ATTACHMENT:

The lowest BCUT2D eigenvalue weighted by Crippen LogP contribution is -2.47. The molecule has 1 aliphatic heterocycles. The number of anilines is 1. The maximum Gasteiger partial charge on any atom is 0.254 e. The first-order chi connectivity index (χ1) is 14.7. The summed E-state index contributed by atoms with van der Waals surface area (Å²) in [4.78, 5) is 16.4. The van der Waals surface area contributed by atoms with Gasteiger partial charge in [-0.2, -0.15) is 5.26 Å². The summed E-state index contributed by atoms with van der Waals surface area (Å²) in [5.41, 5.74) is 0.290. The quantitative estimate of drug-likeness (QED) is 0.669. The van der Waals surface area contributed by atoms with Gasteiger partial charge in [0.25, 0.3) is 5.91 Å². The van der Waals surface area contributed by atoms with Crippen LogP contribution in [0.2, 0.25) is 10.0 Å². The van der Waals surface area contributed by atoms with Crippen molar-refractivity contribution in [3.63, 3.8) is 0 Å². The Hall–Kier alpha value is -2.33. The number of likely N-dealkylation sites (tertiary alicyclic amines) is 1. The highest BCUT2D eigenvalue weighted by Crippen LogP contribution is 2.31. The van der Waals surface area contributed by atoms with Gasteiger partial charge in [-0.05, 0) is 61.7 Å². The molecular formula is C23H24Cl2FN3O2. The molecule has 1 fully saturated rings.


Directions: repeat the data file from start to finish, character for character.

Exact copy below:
The lowest BCUT2D eigenvalue weighted by Crippen LogP contribution is -2.47. The molecule has 1 aliphatic heterocycles. The number of anilines is 1. The maximum Gasteiger partial charge on any atom is 0.254 e. The first-order chi connectivity index (χ1) is 14.7. The summed E-state index contributed by atoms with van der Waals surface area (Å²) in [4.78, 5) is 16.4. The van der Waals surface area contributed by atoms with Gasteiger partial charge in [-0.2, -0.15) is 5.26 Å². The summed E-state index contributed by atoms with van der Waals surface area (Å²) in [5.41, 5.74) is 0.290. The quantitative estimate of drug-likeness (QED) is 0.669. The van der Waals surface area contributed by atoms with Gasteiger partial charge in [0.25, 0.3) is 5.91 Å². The van der Waals surface area contributed by atoms with Crippen LogP contribution in [0.2, 0.25) is 10.0 Å². The van der Waals surface area contributed by atoms with Crippen molar-refractivity contribution in [3.63, 3.8) is 0 Å². The Hall–Kier alpha value is -2.33. The number of likely N-dealkylation sites (tertiary alicyclic amines) is 1. The highest BCUT2D eigenvalue weighted by Crippen LogP contribution is 2.31. The van der Waals surface area contributed by atoms with Gasteiger partial charge in [-0.05, 0) is 61.7 Å². The molecular formula is C23H24Cl2FN3O2. The molecule has 1 fully saturated rings.